Anthology broadcast literary fiction by scads of writers who are now famous, including Austin Clarke, Leonard Cohen, Timothy Findley, Margaret Laurence, Gwendolyn MacEwen, Michael Ondaatje, Alistair MacLeod, Brian Moore, Al Purdy and Jane Rule. By 1968, the program had been extended to a 60-minute format and moved from Tuesday to Saturday evenings. According to Ms. Kalman Naves, Anthology regularly drew an audience of more than 50,000 listeners, "a figure that probably exceeded the combined readership of all the little magazines in the country at the time."
By 1974, Mr. WEAVER was head of Canadian Broadcasting Corporation Radio Arts. Four years later, Howard Engel became the producer of Anthology and Mr. WEAVER moved up the hierarchy again to become executive producer, literary projects. A decade later, he published The Anthology anthology to commemorate the program's 30th anniversary. It finally went off the air when budget cuts squeezed Mr. WEAVER into early retirement in 1985, although he continued to have an office at the Canadian Broadcasting Corporation until 2002, when he was 81.
In 1956, he approached Ivon Owen, the managing editor of Oxford University Press and an acquaintance from university days, about starting a literary quarterly. Mr. Owen brought Mr. Toye, another editor from Oxford, to the initial lunch. The three men were soon joined by Kildare Dobbs, then an editor at Macmillan, poet Anne Wilkinson and Millar MacLure, an English professor at the U of T, with all of the editors working for free, although contributors were paid. Nominally a collective, Mr. WEAVER's strong editorial hand was evident until Tamarack folded in 1982.
Mr. WEAVER and his first wife, Mary McKELLAR (now COUTTS,) divorced in the mid-1960s and he married Audrey MacKELLAR in December, 1968. She became the mother of his two children, David and Janice. In 1979, he suffered a couple of strokes, which slowed him down, but didn't deter him from developing another literary bastion: the Canadian Broadcasting Corporation Literary Competition. As he explained to his biographer: "I think I was always coming up with new things to do because I was afraid that some of the things we were doing would come to an end and then… how do you feed writers and keep going?"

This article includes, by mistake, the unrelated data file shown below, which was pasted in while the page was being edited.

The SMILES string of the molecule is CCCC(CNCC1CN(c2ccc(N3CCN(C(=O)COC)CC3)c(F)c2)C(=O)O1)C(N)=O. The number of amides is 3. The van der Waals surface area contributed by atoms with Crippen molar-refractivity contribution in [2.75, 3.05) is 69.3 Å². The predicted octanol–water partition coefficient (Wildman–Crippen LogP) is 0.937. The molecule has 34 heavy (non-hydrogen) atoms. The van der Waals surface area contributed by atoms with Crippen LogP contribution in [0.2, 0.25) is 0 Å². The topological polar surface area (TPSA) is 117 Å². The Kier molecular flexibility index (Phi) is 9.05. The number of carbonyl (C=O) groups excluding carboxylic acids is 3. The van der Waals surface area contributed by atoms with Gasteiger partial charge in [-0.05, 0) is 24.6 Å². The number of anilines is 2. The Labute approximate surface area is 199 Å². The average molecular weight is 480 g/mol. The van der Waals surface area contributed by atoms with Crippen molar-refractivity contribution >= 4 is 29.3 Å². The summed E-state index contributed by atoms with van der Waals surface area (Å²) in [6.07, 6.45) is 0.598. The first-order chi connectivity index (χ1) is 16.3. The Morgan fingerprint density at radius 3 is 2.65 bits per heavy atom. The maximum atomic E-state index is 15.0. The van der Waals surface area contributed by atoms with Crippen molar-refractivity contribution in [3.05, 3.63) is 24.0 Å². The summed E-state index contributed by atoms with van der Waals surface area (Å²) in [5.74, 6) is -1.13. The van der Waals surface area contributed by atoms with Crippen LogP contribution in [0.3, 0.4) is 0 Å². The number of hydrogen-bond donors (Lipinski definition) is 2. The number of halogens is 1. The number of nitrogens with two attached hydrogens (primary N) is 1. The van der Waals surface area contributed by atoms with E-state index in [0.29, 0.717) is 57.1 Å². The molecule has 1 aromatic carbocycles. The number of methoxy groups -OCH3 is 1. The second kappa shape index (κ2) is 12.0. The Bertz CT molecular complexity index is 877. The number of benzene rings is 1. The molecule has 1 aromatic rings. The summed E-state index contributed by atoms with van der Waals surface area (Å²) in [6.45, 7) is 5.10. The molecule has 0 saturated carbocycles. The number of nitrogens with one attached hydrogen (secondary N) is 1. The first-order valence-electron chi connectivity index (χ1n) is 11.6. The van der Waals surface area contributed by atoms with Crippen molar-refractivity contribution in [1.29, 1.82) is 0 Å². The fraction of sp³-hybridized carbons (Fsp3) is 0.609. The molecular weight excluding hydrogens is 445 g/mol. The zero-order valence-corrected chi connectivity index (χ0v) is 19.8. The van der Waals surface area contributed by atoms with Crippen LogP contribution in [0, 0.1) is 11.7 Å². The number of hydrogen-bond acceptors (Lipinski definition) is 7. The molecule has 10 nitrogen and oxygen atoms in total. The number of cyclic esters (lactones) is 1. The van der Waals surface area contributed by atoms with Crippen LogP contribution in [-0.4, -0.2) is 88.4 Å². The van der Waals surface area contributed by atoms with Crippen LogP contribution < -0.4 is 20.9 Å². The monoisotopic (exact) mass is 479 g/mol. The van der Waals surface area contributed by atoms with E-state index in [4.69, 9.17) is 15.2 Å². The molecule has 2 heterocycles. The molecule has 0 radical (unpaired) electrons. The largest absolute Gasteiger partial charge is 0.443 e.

There were 3,000 submissions the first year, an outpouring that has continued over the decades. The Canada Council became a partner in 1997 and began providing the prize money for what is now called the Canadian Broadcasting Corporation Literary Awards/Prix Littéraires Radio-Canada. Winning entries are published in English and French in enRoute magazine and broadcast on Canadian Broadcasting Corporation Radio.
Robert Leigh WEAVER was born January 21, 1921, in Niagara Falls, Ontario He died January 26, 2008, in the Toronto East General Hospital from complications from pneumonia. He was 87. Mr. WEAVER is survived by his second wife, Audrey, children David and Janice, and younger sister Grace. A private family service is planned.

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McKELLAR o@ca.on.york_county.toronto.globe_and_mail 2008-03-08 published
MOONEY, Catherine Jean (née WICKENDEN)
Peacefully at the Ottawa General Hospital on March 3, 2008 in her 83rd year. Beloved wife of the late J.G.M. (Kip) MOONEY. Dear sister of Jocelyn WATSON (Jim) of Pointe Claire, Québec, Martha MacKELLAR (Jim) of Don Mills, Ontario, Harriet TAILOR/TAYLOR (Roy) of Oakville, Ontario, Alice MacEWEN (the late Peter) of Qualicum Beach, British Columbia and John WICKENDEN (Bonnie) of Baie D'Urfe, Québec. Step-mother of the late Lorne (Margaret) of Toronto, Ontario and Eric (Sharon) of Vancouver, British Columbia. Donations to the Leukemia and Lymphoma Society of Canada or to a charity of your choice would be gratefully acknowledged. A Memorial Service will be held at a later date to be announced. Condolences, tributes or donations may be made at www.tubmanfuneralhomes.com.